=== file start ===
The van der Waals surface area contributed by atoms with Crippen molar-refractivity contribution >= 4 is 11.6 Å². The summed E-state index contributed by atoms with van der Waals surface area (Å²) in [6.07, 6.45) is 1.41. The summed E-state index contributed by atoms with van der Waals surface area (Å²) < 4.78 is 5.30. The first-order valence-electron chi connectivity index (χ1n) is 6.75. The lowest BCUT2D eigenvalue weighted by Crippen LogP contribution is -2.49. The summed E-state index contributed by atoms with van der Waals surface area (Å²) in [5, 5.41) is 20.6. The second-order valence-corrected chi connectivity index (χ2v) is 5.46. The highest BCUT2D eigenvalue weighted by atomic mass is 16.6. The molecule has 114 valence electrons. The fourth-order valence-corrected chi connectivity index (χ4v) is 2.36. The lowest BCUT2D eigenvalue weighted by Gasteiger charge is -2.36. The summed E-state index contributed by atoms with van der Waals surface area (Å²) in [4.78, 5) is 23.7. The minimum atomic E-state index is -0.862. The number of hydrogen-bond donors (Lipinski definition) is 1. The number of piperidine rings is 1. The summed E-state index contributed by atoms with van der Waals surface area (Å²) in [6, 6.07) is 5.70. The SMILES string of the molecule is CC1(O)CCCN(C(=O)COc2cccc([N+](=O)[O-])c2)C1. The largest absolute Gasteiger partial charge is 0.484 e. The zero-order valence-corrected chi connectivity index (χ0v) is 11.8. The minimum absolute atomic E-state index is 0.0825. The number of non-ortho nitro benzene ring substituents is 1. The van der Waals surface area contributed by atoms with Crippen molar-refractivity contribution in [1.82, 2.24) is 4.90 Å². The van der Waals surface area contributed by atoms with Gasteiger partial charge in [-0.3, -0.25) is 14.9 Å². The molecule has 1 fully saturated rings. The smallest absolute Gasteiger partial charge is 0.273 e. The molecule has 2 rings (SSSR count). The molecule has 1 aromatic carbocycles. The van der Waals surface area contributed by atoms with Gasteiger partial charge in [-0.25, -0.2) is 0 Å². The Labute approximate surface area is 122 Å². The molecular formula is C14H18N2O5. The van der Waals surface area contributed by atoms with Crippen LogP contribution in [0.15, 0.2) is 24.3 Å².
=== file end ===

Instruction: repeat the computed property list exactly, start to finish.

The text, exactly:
The van der Waals surface area contributed by atoms with Crippen molar-refractivity contribution >= 4 is 11.6 Å². The summed E-state index contributed by atoms with van der Waals surface area (Å²) in [6.07, 6.45) is 1.41. The summed E-state index contributed by atoms with van der Waals surface area (Å²) < 4.78 is 5.30. The first-order valence-electron chi connectivity index (χ1n) is 6.75. The lowest BCUT2D eigenvalue weighted by Crippen LogP contribution is -2.49. The summed E-state index contributed by atoms with van der Waals surface area (Å²) in [5, 5.41) is 20.6. The second-order valence-corrected chi connectivity index (χ2v) is 5.46. The highest BCUT2D eigenvalue weighted by atomic mass is 16.6. The molecule has 114 valence electrons. The fourth-order valence-corrected chi connectivity index (χ4v) is 2.36. The lowest BCUT2D eigenvalue weighted by Gasteiger charge is -2.36. The summed E-state index contributed by atoms with van der Waals surface area (Å²) in [4.78, 5) is 23.7. The minimum atomic E-state index is -0.862. The number of hydrogen-bond donors (Lipinski definition) is 1. The number of piperidine rings is 1. The summed E-state index contributed by atoms with van der Waals surface area (Å²) in [6, 6.07) is 5.70. The SMILES string of the molecule is CC1(O)CCCN(C(=O)COc2cccc([N+](=O)[O-])c2)C1. The largest absolute Gasteiger partial charge is 0.484 e. The zero-order valence-corrected chi connectivity index (χ0v) is 11.8. The minimum absolute atomic E-state index is 0.0825. The number of non-ortho nitro benzene ring substituents is 1. The van der Waals surface area contributed by atoms with Crippen molar-refractivity contribution in [1.82, 2.24) is 4.90 Å². The van der Waals surface area contributed by atoms with Gasteiger partial charge in [-0.3, -0.25) is 14.9 Å². The molecule has 1 fully saturated rings. The smallest absolute Gasteiger partial charge is 0.273 e. The molecule has 2 rings (SSSR count). The molecule has 1 aromatic carbocycles. The van der Waals surface area contributed by atoms with Gasteiger partial charge in [-0.25, -0.2) is 0 Å². The Labute approximate surface area is 122 Å². The molecular formula is C14H18N2O5. The van der Waals surface area contributed by atoms with Crippen LogP contribution in [0.15, 0.2) is 24.3 Å².